What is a bicycle cassette?
A bicycle cassette is the cluster of sprockets on your bike. The cassette is normally situated on the rear hub of your bike; slotting onto a freehub body, and held firmly in place with a threaded cassette lockring. Depending on the 'speed' of your bike, your cassette could have anything between a 5 and 12 sprockets; most modern bicycle drivetrains utilise either 9, 10 or 11 speed cassettes.
Why are cassettes important?
Cassettes provide you with a range of gearing options that your chain can run on. The range of gear ratios allows you to vary your pedalling cadence (revolutions per minute), to achieve optimum efficiency.
Running your chain on one of the larger sprockets (more teeth) on the cassette, will provide an "easier" gear; letting you turn your legs faster. Running your chain on a sprocket with a lower number of teeth, will allow you to keep pushing power through your drivetrain, without "spinning out" (pedalling at an uncomfortably high number of revolutions) on a downhill section or sprint. A good range of gears on your cassette, therefore allows you to select the optimal gear to use; to keep your pedalling as smooth and as fluid as possible.
How do you choose the right cassette for your bike?
The choice of a cassettes can appear overwhelming at first glance. There are different combinations of sprockets, to suit different tastes and terrains; with a significant difference between the cassette you would use for a triathlon bike, compared to a mountain bike cassette.
The main thing to consider is the spread of gears on the cassette. The closer the highest and lowest number of teeth is, the smaller the jump between gears; facilitating a smoother gear change. However, having closer geared sprockets will normally decrease the size of the largest sprocket on the cassette; leaving you with a gear ratio that may be less suited to climbing and tough terrain.
Mountain bike cassettes
Mountain bike cassettes have a larger range of sprocket sizes, due to the fluctuating gradients that characterize off-road trails. Riding a flat forest track and then hitting a steep technical climb, requires a major jump in gears. To accommodate this style of riding, the sprocket size jumps are larger; this is more important for mountain biking than providing the smooth shifting of small jumps between sprocket sizes that you get on road cassettes.
The creation of 10, 11, and now even 12 speed cassettes, was a significant develop for mountain biking. The larger number of sprockets on these cassettes, means that you can have an even larger biggest sprocket, without getting too great a jump between the teeth. This evolution allowed mountain bikers to do away with their triple chainsets, which provided a small get-out-of-jail chainring, and instead run double or even single chainsets; reducing weight, clutter and potential mechanical problems, as a result.
10 speed mountain bike cassettes now come in sprocket ranges such as 11-32, 11-34 and 11-36. Wiggle's best selling 10 speed mountain bike cassette is the Shimano Dyna-Sys Deore XT 10 Speed Cassette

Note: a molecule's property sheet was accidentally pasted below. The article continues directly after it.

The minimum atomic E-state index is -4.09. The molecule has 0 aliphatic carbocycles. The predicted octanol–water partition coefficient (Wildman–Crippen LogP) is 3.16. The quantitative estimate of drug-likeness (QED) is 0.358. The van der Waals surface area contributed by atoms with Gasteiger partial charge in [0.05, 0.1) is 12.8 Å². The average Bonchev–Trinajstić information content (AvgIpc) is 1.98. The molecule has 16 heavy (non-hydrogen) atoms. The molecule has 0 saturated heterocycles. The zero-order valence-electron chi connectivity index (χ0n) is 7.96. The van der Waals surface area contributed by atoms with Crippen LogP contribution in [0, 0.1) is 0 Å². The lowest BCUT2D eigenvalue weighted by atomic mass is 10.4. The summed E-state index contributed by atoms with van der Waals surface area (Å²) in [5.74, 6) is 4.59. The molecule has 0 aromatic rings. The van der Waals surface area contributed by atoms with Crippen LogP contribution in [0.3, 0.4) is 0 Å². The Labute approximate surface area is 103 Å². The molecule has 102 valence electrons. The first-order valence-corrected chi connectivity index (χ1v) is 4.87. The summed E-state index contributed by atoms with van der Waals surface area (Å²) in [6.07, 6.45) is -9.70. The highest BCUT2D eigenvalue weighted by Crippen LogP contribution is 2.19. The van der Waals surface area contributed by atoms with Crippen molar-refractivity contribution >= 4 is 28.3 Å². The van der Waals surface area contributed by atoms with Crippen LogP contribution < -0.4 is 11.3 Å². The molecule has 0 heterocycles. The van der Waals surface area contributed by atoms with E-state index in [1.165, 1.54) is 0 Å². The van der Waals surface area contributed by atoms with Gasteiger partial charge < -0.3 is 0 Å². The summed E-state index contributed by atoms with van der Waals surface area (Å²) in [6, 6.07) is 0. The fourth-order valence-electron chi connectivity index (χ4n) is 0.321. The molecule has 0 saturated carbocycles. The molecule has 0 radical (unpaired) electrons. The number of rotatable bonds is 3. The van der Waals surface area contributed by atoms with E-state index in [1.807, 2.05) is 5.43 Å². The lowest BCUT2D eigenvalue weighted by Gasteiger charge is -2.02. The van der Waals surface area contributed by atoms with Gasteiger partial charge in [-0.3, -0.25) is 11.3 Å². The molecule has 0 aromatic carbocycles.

11 speed mountain bike cassettes come in even larger sprocket ranges, providing even greater gear ratio choice, such as 11-40 and even 10-42! Wiggle's best-selling 11 speed mountain bike cassette is the Shimano Deore XT M8000 Cassette (11-42)
Road bikes cassettes
Road bike cassettes have a smaller largest sprocket than most mountain bike cassettes, with a resultant smaller jump between the teeth sizes. Most road bike cassettes will have an 11, 12 or 13 tooth smallest sprocket; then between 21 and 32 teeth on the largest sprocket.
The vast majority of road bikes come fitted with a 12-25 cassette, and when paired with a compact or standard chainset, this is suitable for most cycling terrain - except for very mountainous riding.
If you ride lots of hills, or you struggle with hill climbing, a cassette with a lower ratio largest sprocket (a greater number of teeth i.e. 27+) may be beneficial; it will allow you to keep spinning for longer, rather than grinding.
When selecting your cassette for your road bike, ensure that your derailleur will accommodate the largest sprocket size on the cassette. A longer cage rear derailleur is required to accommodate larger sprockets; as it accommodates the greater length of chain required to go around the larger number of teeth. Use a small cage derailleur with a large sprocket cassette, and you'll risk over stretching the derailleur, and you'll encounter a lot of slack chain when riding in the smaller sprockets on the cassette.
Compatibility between different cassettes
Sometimes, you can run a different brand cassette to the brand of the rest of your drivetrain; such as a SRAM cassette with a Shimano derailleur.
However, this is not always the case. You should note the following cross-compatibility of cassette options:
- SRAM and Shimano cassettes, on either road or mountain bike, are interchangeable with each other; as the spacing is the same between the sprockets.
- Campagnolo road cassettes will only work with Campagnolo drivetrains.
A freewheel threads directly onto the hub shell, rather than onto a freehub body. The ratchet system is built into the freewheel mechanism. Freewheels are becoming less and less common on bikes, and now they are usually only found on entry level products/bikes with 6/7/8 speed groupsets. The choice is not vast and only a few brands product freewheels, such as the Shimano MF TZ21 7 Speed Freewheel.